Apple’s and Android’s stronghold on the U.S. smartphone market has been the case for many quarters already, and figures out today from Nielsen show how that has translated into a domination of the business of mobile content as well: phones based on Google’s Android platform and Apple’s iOS together account for 71 percent of all smartphones in the U.S., and some 83 percent of all apps that have been downloaded in Q3, according to new figures from the research group.
The two platforms have been gaining users in a crucial period of growth for smartphones as it picks up early adopters: penetration in the U.S. now stands at 44 percent, more than double the 18 percent penetration in Q3 2010. That still means that there is still more than half the market to play for—an opportunity companies like Nokia (NYSE: NOK) and Microsoft (NSDQ: MSFT) hope to catch.
Nielsen, which today publishes its latest State of the Media report, notes apps have remained a popular source of mobile content, with the number of smartphone users downloading apps now at 62 percent. That population is largely concentrated on the two leading platforms, which together account for 83 percent of all app downloads.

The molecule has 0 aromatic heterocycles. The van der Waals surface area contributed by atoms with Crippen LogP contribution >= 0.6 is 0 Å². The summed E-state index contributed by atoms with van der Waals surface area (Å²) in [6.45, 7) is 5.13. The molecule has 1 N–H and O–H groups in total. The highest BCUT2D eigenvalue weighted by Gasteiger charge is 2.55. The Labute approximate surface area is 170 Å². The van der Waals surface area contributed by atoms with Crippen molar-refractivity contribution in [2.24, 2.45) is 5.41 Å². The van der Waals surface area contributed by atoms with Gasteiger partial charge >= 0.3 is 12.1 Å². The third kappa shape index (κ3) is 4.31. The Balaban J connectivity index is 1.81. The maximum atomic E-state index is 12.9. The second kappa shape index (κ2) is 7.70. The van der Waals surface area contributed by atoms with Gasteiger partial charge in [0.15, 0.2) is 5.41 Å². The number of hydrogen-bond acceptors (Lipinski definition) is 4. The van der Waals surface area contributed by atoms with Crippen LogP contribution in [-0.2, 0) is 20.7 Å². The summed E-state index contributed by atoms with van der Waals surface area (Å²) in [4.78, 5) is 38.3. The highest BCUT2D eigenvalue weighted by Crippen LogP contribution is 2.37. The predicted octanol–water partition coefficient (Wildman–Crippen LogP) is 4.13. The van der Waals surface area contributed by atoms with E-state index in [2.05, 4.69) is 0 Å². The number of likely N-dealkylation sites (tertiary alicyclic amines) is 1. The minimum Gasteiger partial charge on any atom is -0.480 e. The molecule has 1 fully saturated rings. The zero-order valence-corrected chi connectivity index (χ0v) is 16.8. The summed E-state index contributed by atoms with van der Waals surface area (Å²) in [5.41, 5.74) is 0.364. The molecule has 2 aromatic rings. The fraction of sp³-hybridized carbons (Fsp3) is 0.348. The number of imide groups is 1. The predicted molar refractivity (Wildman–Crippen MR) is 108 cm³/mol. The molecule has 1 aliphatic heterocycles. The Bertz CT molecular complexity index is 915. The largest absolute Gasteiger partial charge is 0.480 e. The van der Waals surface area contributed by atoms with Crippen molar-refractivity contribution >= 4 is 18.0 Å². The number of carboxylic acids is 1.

The growth on iOS and Android, combined with the declines on other platforms, point to how app ecosystems appear to be coalescing around the dominant players:
—On Android, 49 percent of smartphone owners have downloaded apps, a massive rise on the four percent that had done so in 2009.
—Apple (NSDQ: AAPL) has the second-strongest platform friendly for apps, with 34 percent. But that is actually a slight decline on 2009, when 37 percent of iOS owners downloaded an app.
—But when it comes to other platforms, the percentages of users downloading (and presumably using) apps has actually gone down. Eleven percent of BlackBerry users have downloaded apps, down from 32 percent in 2009. And only three percent of Windows Mobile users have downloaded apps, compared to 18 percent in 2009. The WebOS platform has seen a decline to one percent from five percent, while Symbian remained level at one percent in both years.